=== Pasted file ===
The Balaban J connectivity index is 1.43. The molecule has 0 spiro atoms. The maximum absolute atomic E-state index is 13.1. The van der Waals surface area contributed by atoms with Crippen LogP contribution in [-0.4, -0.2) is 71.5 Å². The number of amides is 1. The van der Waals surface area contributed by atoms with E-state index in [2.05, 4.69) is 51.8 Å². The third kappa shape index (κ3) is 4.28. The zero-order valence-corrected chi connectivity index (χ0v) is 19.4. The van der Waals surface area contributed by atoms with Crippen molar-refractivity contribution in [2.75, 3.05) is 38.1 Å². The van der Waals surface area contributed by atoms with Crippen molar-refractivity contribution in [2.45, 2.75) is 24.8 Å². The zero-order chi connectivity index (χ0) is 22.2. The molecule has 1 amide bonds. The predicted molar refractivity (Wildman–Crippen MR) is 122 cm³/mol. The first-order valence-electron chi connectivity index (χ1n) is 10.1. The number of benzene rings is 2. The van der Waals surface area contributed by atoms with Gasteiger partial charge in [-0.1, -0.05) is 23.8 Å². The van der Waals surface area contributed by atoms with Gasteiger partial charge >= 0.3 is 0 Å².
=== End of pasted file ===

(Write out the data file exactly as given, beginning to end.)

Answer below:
The Balaban J connectivity index is 1.43. The molecule has 0 spiro atoms. The maximum absolute atomic E-state index is 13.1. The van der Waals surface area contributed by atoms with Crippen LogP contribution in [-0.4, -0.2) is 71.5 Å². The number of amides is 1. The van der Waals surface area contributed by atoms with E-state index in [2.05, 4.69) is 51.8 Å². The third kappa shape index (κ3) is 4.28. The zero-order valence-corrected chi connectivity index (χ0v) is 19.4. The van der Waals surface area contributed by atoms with Crippen molar-refractivity contribution in [2.75, 3.05) is 38.1 Å². The van der Waals surface area contributed by atoms with Crippen molar-refractivity contribution in [2.45, 2.75) is 24.8 Å². The zero-order chi connectivity index (χ0) is 22.2. The molecule has 1 amide bonds. The predicted molar refractivity (Wildman–Crippen MR) is 122 cm³/mol. The first-order valence-electron chi connectivity index (χ1n) is 10.1. The number of benzene rings is 2. The van der Waals surface area contributed by atoms with Gasteiger partial charge in [-0.1, -0.05) is 23.8 Å². The van der Waals surface area contributed by atoms with Gasteiger partial charge >= 0.3 is 0 Å².